20 Years Later, Mandatory Minimum Sentences Are Still Mindlessly Draconian
Twenty years ago, the U.S. Sentencing Commission issued a landmark report that highlighted the injustices caused by mandatory minimum penalties. Since then several developments have helped mitigate those injustices. In 1994 Congress enacted a "safety valve" provision that allows low-risk, first-time offenders to escape mandatory minimums. In 2005 the U.S. Supreme Court held in U.S. v. Booker that the commission's sentencing guidelines (as opposed to mandatory minimums required by statute) should be treated as advisory because they hinged on facts that were not determined by a jury. In 2007 the commission changed its guidelines to reduce recommended sentences for crack cocaine offenses. In 2010 Congress passed the Fair Sentencing Act, which shrank the senseless sentencing disparity between crack and cocaine powder. Last month the commission issued a follow-up report on mandatory minimum sentences that reflects the improvements made by some of these changes but also shows that federal criminal penalties remain excessively harsh and rigid.
The report confirms that the safety valve, championed by Families Against Mandatory Minimums (FAMM), is having a significant impact. In fiscal year 2010, drug offenders accounted for two-thirds of federal defendants convicted of offenses that carried mandatory minimums, but they qualified for shorter sentences about half the time. According to the report, "One-quarter (26.1%) of these offenders received relief through operation of the safety valve alone, 19.3 percent by providing substantial assistance to the government; and 9.0 percent through both the safety valve and substantial assistance provisions."
The report also shows that judges are taking advantage of the leeway allowed by Booker. "In fiscal year 2010," the commission says, "courts imposed a sentence within the applicable guideline range in fewer than half (43.7%) of all cases involving an offense carrying a mandatory minimum penalty. In 28.3 percent of such cases, the sentence was below the applicable guidelines range at the request of the government because the offender had provided substantial assistance to the government in the investigation of another offense." That means that in most cases where judges departed from the recommended range, they did so at their own initiative, presumably because they deemed the minimum suggested sentence too severe.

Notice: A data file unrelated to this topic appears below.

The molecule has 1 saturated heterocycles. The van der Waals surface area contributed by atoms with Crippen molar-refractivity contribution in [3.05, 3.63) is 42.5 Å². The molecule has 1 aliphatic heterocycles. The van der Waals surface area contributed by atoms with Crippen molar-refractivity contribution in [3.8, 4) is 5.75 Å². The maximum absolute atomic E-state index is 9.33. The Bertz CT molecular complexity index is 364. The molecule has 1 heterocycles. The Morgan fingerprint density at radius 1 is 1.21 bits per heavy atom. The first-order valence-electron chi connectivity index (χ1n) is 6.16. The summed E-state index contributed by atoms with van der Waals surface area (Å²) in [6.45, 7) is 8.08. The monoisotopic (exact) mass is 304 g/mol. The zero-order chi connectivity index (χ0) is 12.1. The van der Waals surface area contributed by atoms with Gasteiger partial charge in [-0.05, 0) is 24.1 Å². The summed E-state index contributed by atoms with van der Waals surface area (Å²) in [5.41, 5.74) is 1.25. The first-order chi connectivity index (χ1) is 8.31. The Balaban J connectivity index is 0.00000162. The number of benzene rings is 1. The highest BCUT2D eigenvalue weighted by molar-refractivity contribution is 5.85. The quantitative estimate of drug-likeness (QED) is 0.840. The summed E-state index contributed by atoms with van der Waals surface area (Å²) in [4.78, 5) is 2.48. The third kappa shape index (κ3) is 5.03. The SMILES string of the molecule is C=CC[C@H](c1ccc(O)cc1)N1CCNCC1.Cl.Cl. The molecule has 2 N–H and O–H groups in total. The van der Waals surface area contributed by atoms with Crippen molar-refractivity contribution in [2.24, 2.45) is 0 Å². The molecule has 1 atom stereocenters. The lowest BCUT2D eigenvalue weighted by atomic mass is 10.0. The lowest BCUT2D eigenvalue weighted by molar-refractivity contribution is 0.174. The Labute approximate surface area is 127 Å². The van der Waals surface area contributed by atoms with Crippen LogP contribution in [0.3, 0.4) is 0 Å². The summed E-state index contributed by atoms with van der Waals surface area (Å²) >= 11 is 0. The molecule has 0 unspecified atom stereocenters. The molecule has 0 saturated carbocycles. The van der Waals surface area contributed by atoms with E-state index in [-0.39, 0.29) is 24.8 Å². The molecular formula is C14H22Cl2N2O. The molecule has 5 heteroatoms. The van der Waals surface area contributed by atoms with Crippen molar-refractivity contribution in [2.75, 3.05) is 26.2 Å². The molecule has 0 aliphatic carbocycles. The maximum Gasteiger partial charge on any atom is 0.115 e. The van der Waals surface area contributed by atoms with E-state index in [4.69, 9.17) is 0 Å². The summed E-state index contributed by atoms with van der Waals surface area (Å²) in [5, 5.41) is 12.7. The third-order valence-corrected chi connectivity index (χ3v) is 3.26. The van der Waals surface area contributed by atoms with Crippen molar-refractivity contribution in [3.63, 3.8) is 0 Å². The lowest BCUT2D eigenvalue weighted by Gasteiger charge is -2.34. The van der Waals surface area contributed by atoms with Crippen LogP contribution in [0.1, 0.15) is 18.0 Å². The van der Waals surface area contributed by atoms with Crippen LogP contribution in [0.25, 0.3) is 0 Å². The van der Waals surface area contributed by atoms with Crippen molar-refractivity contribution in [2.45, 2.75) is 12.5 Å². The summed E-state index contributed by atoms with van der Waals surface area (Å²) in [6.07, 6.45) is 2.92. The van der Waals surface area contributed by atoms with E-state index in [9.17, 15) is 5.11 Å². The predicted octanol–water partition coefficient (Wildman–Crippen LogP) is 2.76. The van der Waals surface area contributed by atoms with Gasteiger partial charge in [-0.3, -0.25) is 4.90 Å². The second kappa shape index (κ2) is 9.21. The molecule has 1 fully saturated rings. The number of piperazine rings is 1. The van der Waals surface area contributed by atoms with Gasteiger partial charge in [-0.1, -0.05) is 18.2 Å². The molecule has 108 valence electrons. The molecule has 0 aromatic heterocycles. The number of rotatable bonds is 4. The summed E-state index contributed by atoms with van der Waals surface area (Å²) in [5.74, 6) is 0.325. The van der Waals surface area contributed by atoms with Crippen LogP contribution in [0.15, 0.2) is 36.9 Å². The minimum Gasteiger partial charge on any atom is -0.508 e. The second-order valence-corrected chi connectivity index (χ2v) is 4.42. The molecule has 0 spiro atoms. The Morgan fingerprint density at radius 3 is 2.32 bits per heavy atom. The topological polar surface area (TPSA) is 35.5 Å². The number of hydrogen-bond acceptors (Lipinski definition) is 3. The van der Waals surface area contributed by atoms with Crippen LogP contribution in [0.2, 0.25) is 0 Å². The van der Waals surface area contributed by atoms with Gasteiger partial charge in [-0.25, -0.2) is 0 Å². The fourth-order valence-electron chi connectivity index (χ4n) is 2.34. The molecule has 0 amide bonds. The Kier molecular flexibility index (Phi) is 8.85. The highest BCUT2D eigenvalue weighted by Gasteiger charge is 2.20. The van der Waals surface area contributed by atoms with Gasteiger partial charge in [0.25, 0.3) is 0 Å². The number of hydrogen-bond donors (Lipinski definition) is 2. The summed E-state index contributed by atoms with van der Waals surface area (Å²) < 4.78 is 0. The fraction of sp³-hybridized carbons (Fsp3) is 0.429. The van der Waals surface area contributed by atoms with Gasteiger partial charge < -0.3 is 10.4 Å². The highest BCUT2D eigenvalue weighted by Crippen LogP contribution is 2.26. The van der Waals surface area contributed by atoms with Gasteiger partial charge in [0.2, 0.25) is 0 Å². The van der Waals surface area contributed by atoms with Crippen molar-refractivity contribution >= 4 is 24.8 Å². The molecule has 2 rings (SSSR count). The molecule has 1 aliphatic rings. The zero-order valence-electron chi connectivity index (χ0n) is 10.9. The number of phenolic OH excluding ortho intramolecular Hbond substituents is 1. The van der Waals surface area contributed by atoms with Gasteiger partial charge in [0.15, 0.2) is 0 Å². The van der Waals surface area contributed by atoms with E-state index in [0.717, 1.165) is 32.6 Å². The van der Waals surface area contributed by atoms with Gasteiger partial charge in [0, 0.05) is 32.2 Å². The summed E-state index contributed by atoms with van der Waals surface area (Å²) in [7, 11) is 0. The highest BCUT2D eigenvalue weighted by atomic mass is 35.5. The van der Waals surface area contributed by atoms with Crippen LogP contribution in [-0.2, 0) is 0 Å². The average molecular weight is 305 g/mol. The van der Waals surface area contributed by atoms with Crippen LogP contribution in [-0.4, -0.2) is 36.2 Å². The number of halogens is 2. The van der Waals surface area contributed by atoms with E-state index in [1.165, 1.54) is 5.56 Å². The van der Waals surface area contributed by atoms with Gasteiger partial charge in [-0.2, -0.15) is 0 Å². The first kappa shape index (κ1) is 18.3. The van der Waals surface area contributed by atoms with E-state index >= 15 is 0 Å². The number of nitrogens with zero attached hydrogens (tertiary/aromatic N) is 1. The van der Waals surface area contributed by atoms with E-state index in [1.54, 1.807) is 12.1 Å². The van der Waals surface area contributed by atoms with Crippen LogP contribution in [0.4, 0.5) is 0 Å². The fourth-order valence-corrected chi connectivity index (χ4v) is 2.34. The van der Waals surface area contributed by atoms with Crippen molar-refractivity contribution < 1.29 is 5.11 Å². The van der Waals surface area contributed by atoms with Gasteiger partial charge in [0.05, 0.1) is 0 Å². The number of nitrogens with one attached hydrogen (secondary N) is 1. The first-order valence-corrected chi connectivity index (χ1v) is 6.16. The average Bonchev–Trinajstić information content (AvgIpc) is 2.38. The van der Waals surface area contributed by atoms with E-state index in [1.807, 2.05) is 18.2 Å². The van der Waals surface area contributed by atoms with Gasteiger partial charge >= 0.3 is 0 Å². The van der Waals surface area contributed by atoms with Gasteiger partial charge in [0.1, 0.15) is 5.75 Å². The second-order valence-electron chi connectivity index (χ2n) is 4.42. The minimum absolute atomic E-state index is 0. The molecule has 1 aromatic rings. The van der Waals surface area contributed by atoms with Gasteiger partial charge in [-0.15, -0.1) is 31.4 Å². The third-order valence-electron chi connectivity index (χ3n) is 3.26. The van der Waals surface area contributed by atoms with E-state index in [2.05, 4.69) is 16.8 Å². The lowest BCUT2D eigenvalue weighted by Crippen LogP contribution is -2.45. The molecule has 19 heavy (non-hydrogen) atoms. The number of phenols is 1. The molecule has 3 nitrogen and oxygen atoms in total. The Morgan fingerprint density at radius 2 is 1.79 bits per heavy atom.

This report does not include data for all crack sentences (just the ones involving mandatory minimums), but another report shows the average crack sentence in fiscal year 2009 was 115 months, compared to 87 months for cocaine powder. That's a difference of about 32 percent, substantially smaller than the gaps seen in the 1990s and early 2000s (56 percent in 2000, for example). The Fair Sentencing Act, which took effect toward the end of fiscal year 2010, should reduce the gap further.
Despite such modest progress, it's clear from the commission's report that federal sentences are still out of whack. From interviews with prosecutors and defense attorneys, for example, "the Commission learned that inconsistencies in application of mandatory minimum penalties exist between districts, and often within districts, where individual prosecutors exercise their discretion differently. In part, these differences may have developed to avoid the overly severe consequences that result from certain mandatory minimum penalties applying in individual cases." In other words, prosecutors are exercising the discretion that once belonged to judges, effectively determining offenders' sentences by deciding how to charge them.
The commission also found that "mandatory minimum penalties for drug offenses sweep more broadly than Congress may have intended." The most common function among offenders subject to mandatory minimums was courier (23 percent), followed by wholesaler (21 percent), street-level dealer (17 percent), and high-level supplier/importer (11 percent). That breakdown suggests mandatory minimums continue to hit low-level offenders more often than "drug kingpins."
The irrationality is not confined to drug offenses. The share of federal sex offenders subject to mandatory minimums has risen dramatically in the last decade, from 5 percent in 2001 to 51 percent in 2010. And unlike drug offenders, they rarely qualify for lower sentences. Most sex offenders (72 percent in 2010) are charged with child pornography offenses, primarily (58 percent) possession only. The average sentence for child porn offenders subject to mandatory minimums is 11 years. "The Commission's preliminary review of the available sentencing data suggests that the mandatory minimum penalties for certain non-contact child pornography offenses may be excessively severe and as a result are being applied inconsistently," the report says. "The Commission is undertaking a more comprehensive study of child pornography offenses and expects to issue a report in the near future."